The Combinatorics Seminar meets on Friday in Snow 408 from 3-4pm.
Please contact Jeremy Martin if you are interested in speaking.
Counting Bubbles with Triangles: An Introduction to Simplicial Homology
Abstract: This talk will be aimed at introducing the notion of a simpicial complex and the basic combinatorial and topological properties associated with simplicial complexes. Briefly, a simpicial complex can be thought of as a topological space obtained by gluing generalized triangles (points, lines, triangles, tetrahedra, etc...) together. A basic question in algebraic topology is how to characterize "holes" or "bubbles" in a topological space. Generally, the computation of these "holes" (more precisely, homology classes) is not easy. However, for simplicial complexes, the computations are reduced to elementary linear algebra.
The Matrix-Tree Theorem
Abstract: The Matrix-Tree Theorem is a classical result that counts the spanning trees of a graph using linear algebra. It is central in studying many other area of algebraic graph theory: sandpiles, electrical networks on graphs, and higher-dimensional extensions of these ideas to simplicial complexes, all of which will be coming soon to this seminar.
No seminar (AMS Fall Meeting at U. North Texas)
The Matrix-Tree Theorem for Simplicial Complexes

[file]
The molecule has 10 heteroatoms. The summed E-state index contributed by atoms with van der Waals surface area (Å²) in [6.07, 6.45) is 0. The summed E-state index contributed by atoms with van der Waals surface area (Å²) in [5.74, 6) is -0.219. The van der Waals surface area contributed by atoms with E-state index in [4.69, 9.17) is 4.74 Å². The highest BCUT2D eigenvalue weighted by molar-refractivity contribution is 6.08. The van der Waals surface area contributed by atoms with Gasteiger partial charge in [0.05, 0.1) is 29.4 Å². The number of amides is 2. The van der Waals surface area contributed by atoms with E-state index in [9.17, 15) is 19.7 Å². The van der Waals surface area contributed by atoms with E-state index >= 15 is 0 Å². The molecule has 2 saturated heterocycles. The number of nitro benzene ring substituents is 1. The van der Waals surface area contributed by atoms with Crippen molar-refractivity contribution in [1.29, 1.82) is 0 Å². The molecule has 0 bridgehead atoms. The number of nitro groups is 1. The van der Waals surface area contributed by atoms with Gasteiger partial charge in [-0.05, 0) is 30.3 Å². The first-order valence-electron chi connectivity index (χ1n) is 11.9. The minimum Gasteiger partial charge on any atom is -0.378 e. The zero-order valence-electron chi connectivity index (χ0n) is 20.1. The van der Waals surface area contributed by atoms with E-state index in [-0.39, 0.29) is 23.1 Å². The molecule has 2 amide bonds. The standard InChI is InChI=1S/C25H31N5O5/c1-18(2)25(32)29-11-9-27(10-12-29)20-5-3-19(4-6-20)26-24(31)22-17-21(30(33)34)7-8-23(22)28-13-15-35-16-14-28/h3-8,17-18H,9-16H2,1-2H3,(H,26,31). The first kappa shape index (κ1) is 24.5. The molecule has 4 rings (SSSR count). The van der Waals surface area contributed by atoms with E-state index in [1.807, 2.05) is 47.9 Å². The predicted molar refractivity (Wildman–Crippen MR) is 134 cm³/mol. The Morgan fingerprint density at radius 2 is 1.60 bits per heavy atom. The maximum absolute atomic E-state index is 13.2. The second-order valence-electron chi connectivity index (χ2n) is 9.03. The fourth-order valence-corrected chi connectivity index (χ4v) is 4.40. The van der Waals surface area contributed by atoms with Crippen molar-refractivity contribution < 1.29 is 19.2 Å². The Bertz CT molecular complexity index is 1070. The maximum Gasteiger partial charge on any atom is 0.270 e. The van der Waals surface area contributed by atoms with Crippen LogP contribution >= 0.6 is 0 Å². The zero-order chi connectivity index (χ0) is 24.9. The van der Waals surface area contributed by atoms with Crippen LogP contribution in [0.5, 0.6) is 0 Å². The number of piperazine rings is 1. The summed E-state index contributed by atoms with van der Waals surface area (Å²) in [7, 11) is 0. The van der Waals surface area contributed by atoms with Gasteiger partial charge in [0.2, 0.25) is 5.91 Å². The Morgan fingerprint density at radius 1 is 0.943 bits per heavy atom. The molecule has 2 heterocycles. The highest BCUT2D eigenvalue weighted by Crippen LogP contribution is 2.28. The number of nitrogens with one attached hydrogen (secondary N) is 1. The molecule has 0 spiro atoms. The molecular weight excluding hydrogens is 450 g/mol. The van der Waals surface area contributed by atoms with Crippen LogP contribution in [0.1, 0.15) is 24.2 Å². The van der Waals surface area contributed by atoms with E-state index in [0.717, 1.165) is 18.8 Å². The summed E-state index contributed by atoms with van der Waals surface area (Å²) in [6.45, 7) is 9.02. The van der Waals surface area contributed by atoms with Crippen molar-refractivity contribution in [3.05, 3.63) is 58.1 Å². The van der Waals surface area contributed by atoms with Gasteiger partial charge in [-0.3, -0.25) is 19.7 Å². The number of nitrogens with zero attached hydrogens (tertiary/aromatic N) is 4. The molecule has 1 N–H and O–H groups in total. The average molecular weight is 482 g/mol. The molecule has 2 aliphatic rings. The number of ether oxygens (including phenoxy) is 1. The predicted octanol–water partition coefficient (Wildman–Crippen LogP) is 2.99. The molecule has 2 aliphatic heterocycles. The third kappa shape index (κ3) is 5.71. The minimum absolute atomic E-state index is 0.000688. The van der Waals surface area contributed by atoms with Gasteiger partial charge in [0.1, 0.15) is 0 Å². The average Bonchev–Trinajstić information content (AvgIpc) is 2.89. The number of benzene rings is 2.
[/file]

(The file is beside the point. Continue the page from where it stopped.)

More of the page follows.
Abstract: The definition of a spanning tree can be extended from graphs to simplicial complexes of arbitrary dimension, using simplicial homology. The Matrix-Tree Theorem also extends to high dimension, but there's a twist: not all trees are counted equally.
Stanley's Diamond Conjecture
The Matrix-Tree Theorem for Simplicial Complexes, II
No seminar (Happy Fall Break!)
Abstract: We say a polytope is Ehrhart positive if its Ehrhart polynomial has positive coefficients. There are different examples of polytopes shown to be Ehrhart positive using different techniques. We will survey some of these results. Through work of Danilov/McMullen, there is an interpretation of Ehrhart coefficients relating to the normalized volumes of faces. We try to make this relation more explicit in the particular case of the regular permutohedron. This is joint work with Fu Liu.
Marie Meyer (University of Kentucky)
Abstract: There are many advantageous ways to associate a polytope to a graph \(G\). A recent construction is to consider the convex hull of the rows of the Laplacian matrix of \(G\) to form what is known as the Laplacian simplex, \(T_G\). In this talk we focus on properties of \(T_G\) including reflexivity, the integer decomposition property, and unimodality of the Ehrhart \(h^*\)-vector according to graph type. This is joint work with Ben Braun.
Higher Nerves of Simplicial Complexes
Random Walks and Electrical Networks
Abstract: A graph can be viewed as an electrical network in which each edge has a current and voltage. There are surprising and beautiful connections between the theories of (i) graphs as electrical networks and (ii) random walks on graphs; many random variables associated with a walk can be interpreted electrically. I will describe these connections, drawing largely on Bollobas' graph theory textbook. The talk should be accessible to (in fact, will be aimed at) graduate students in both combinatorics and topology; no advanced knowledge of either field is required.
No seminar (Thanksgiving)
TBA (Stop Day)
For seminars from previous semesters, please see the KU Combinatorics Group page.
Last updated Wed 11/15/17